Fetching latest commit…
Cannot retrieve the latest commit at this time
|Failed to load latest commit information.|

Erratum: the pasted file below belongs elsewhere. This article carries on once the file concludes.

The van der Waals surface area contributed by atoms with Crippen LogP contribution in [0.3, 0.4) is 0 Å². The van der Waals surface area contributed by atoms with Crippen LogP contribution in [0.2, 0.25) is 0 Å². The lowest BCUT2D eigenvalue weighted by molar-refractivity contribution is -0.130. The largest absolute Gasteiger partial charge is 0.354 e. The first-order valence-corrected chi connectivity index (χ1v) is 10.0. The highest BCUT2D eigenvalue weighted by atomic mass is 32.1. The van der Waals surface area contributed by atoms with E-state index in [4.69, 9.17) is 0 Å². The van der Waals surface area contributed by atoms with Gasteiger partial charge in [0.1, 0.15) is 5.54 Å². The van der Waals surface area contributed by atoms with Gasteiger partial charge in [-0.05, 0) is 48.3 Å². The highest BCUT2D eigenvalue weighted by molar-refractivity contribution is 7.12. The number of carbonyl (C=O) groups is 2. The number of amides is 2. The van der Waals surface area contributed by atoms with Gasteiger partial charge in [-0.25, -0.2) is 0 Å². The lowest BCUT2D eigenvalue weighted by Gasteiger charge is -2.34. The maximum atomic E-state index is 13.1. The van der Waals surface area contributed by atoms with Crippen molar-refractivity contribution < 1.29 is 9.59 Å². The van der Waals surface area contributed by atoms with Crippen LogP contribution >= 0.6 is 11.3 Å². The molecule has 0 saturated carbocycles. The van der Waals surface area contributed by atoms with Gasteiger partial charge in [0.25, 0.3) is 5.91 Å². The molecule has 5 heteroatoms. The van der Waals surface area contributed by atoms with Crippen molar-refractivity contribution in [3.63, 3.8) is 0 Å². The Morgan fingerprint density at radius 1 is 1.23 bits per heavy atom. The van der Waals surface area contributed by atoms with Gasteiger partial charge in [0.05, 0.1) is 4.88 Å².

==================================================== = HSGEP: Gene Expression Programming in Haskell = = Version 0.1.3 = = Author: Matthew Sottile (email@example.com) = ==================================================== ** This code is released under the BSD3 Open Source License ** 0.0: Credits ------------ Contributors: - Matthew Sottile (firstname.lastname@example.org) - Dmitrij Naumov 1.0: Introduction ----------------- This package implements the Gene Expression Programming algorithm invented by Candida Ferreira. See the following paper for a good, concise explanation of the method: Ferreira, C., 2001. Gene Expression Programming: A New Adaptive Algorithm for Solving Problems. Complex Systems, Vol. 13, issue 2:87-129. http://www.gene-expression-programming.com/webpapers/abstracts.asp#01 GEP is an evolutionary algorithm for solving optimization problems. The introduction to the paper cited above provides a good explanation of what differentiates GEP from GP and GAs. 2.0: Background --------------- This project is an ancestor of an earlier effort to build a generic framework for using GEP, originally in Java. The move to a functional language (originally SML, now Haskell) was because: - At its core, GEP is focused on manipulating symbolic sequences and tree structures. List and user defined data types in Haskell are very well suited to this. - Functional languages naturally support functions being first class citizens, being passed around as arguments to functions. While this abstraction is possible using object interfaces and hierarchies (which is precisely what the Java version used), it felt more cumbersome to manage and code up. - Pattern matching and strict type checking provide very strong checks on the core of the library to ensure that some classes of bugs are not present. For example, being able to guarantee that a pattern match is exhaustive at compile time is preferable to potential runtime errors that may result if such compilation time checks are not performed. 3.0: Usage ---------- At this point, the best places to look for documentation on using the library is: - The Haddock documentation. - Looking at examples. The most mature example currently included in the released code is the regression example. In this example, a set of data points are provided and the optimization phase seeks to evolve a polynomial composed of basic arithmetic (+-*/), sqrt, and exponentiation operations that best fits the data points. The example provided is fairly simplistic, and fails to include useful things like the ability to evolve constants as part of the polynomials. In any case, it is sufficient to demonstrate the library. To run a regression example, you can use example input parameter and data files from the Examples/Regression directory. For example, after building the code, you can run the example "test1" as: ./dist/build/HSGEP_Regression/HSGEP_Regression -i ./Examples/Regression/test1.in -f ./Examples/Regression/test1.csv The current code will then evolve a solution that maximizes the fitness function (goodness of fit to the given data points), and will print it out. The example will also attempt to connect to a machine running a Maxima server to perform polynomial simplification to turn the long string of basic arithmetic operators into a more useful polynomial. This is likely going to not work for most people, so either ignore the error, or tweak the code to either disable it or run the Maxima server code somewhere. 4.0: FAQ -------- - Q: Is this library intended to be more than a toy? A: Yes. It has been a testbed for me to get used to some of the details related to releasing a properly packaged library to the world on Hackage, so some of the core has been neglected while I did things related to build, organization, and documentation. - Q: What are the plans for near-term new versions? A: Lots. - If a plotting library is available (e.g.: Chart), produce plots of fitness over time. - Add more examples, such as the CA Density classification task. - Performance improvements. - Go parallel -- there are many opportunities for parallelism during the run of the algorithm, so it would be worth taking advantage of them. - Abstract out some of the patterns currently residing in each example, such as the process of expressing individuals as structures. The ultimate goal is to make the end-user code that uses the library as simple as possible, so absorbing as much of this into the core of the library will be a good step in that direction.